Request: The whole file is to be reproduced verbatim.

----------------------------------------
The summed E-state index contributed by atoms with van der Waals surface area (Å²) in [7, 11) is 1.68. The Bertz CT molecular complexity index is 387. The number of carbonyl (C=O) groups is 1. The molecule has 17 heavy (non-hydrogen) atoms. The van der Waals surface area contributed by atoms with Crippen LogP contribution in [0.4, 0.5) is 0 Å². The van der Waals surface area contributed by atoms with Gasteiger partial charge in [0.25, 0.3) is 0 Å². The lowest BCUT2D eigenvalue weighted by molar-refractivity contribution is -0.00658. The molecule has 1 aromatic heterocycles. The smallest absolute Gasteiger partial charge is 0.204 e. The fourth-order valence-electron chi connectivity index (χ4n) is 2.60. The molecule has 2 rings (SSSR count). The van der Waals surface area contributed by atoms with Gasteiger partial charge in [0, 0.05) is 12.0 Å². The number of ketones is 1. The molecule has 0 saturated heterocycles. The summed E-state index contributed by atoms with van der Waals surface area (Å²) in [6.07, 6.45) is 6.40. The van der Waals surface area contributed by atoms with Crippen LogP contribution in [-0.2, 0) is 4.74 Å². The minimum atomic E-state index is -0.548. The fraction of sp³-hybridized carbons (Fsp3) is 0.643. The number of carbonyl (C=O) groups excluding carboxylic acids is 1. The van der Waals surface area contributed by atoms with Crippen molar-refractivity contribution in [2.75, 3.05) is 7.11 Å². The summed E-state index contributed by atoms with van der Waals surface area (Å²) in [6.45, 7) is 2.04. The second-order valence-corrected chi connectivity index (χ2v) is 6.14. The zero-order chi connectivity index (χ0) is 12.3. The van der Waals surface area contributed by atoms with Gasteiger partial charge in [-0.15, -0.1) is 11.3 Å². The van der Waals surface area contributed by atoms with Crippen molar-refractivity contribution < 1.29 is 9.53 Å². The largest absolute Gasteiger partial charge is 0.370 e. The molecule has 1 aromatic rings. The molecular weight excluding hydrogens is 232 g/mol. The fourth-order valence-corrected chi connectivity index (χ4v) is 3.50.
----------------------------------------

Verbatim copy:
The summed E-state index contributed by atoms with van der Waals surface area (Å²) in [7, 11) is 1.68. The Bertz CT molecular complexity index is 387. The number of carbonyl (C=O) groups is 1. The molecule has 17 heavy (non-hydrogen) atoms. The van der Waals surface area contributed by atoms with Crippen LogP contribution in [0.4, 0.5) is 0 Å². The van der Waals surface area contributed by atoms with Gasteiger partial charge in [0.25, 0.3) is 0 Å². The lowest BCUT2D eigenvalue weighted by molar-refractivity contribution is -0.00658. The molecule has 1 aromatic heterocycles. The smallest absolute Gasteiger partial charge is 0.204 e. The fourth-order valence-electron chi connectivity index (χ4n) is 2.60. The molecule has 2 rings (SSSR count). The van der Waals surface area contributed by atoms with Gasteiger partial charge in [0, 0.05) is 12.0 Å². The number of ketones is 1. The molecule has 0 saturated heterocycles. The summed E-state index contributed by atoms with van der Waals surface area (Å²) in [6.07, 6.45) is 6.40. The van der Waals surface area contributed by atoms with Crippen LogP contribution in [-0.2, 0) is 4.74 Å². The minimum atomic E-state index is -0.548. The fraction of sp³-hybridized carbons (Fsp3) is 0.643. The number of carbonyl (C=O) groups excluding carboxylic acids is 1. The van der Waals surface area contributed by atoms with Crippen molar-refractivity contribution in [2.75, 3.05) is 7.11 Å². The summed E-state index contributed by atoms with van der Waals surface area (Å²) in [6.45, 7) is 2.04. The second-order valence-corrected chi connectivity index (χ2v) is 6.14. The zero-order chi connectivity index (χ0) is 12.3. The van der Waals surface area contributed by atoms with Gasteiger partial charge in [-0.15, -0.1) is 11.3 Å². The van der Waals surface area contributed by atoms with Crippen molar-refractivity contribution < 1.29 is 9.53 Å². The largest absolute Gasteiger partial charge is 0.370 e. The molecule has 1 aromatic rings. The molecular weight excluding hydrogens is 232 g/mol. The fourth-order valence-corrected chi connectivity index (χ4v) is 3.50.